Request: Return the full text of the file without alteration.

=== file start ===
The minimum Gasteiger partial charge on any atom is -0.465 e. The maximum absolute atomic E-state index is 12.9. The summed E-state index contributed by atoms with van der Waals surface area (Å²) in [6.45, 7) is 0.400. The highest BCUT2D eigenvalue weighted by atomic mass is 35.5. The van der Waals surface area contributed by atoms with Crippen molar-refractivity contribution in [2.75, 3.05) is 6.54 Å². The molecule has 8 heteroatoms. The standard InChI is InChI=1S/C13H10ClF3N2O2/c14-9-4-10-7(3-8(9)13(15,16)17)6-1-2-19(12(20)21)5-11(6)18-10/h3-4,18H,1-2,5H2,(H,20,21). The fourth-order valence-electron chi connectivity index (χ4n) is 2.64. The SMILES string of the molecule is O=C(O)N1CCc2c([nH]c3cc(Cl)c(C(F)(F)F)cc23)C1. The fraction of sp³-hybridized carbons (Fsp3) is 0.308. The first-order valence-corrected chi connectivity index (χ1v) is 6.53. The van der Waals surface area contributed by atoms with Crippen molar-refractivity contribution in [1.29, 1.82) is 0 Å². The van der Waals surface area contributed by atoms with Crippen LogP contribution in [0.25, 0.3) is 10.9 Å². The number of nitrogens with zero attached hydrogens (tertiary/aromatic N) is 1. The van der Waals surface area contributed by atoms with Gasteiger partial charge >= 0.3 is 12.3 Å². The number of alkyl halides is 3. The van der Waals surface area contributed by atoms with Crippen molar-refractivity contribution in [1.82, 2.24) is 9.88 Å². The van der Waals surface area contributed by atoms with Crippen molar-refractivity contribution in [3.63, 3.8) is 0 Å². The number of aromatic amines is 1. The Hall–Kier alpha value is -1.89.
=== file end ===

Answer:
The minimum Gasteiger partial charge on any atom is -0.465 e. The maximum absolute atomic E-state index is 12.9. The summed E-state index contributed by atoms with van der Waals surface area (Å²) in [6.45, 7) is 0.400. The highest BCUT2D eigenvalue weighted by atomic mass is 35.5. The van der Waals surface area contributed by atoms with Crippen molar-refractivity contribution in [2.75, 3.05) is 6.54 Å². The molecule has 8 heteroatoms. The standard InChI is InChI=1S/C13H10ClF3N2O2/c14-9-4-10-7(3-8(9)13(15,16)17)6-1-2-19(12(20)21)5-11(6)18-10/h3-4,18H,1-2,5H2,(H,20,21). The fourth-order valence-electron chi connectivity index (χ4n) is 2.64. The SMILES string of the molecule is O=C(O)N1CCc2c([nH]c3cc(Cl)c(C(F)(F)F)cc23)C1. The fraction of sp³-hybridized carbons (Fsp3) is 0.308. The first-order valence-corrected chi connectivity index (χ1v) is 6.53. The van der Waals surface area contributed by atoms with Crippen molar-refractivity contribution in [1.29, 1.82) is 0 Å². The van der Waals surface area contributed by atoms with Crippen LogP contribution in [0.25, 0.3) is 10.9 Å². The number of nitrogens with zero attached hydrogens (tertiary/aromatic N) is 1. The van der Waals surface area contributed by atoms with Gasteiger partial charge >= 0.3 is 12.3 Å². The number of alkyl halides is 3. The van der Waals surface area contributed by atoms with Crippen molar-refractivity contribution in [1.82, 2.24) is 9.88 Å². The van der Waals surface area contributed by atoms with Crippen molar-refractivity contribution in [3.63, 3.8) is 0 Å². The number of aromatic amines is 1. The Hall–Kier alpha value is -1.89.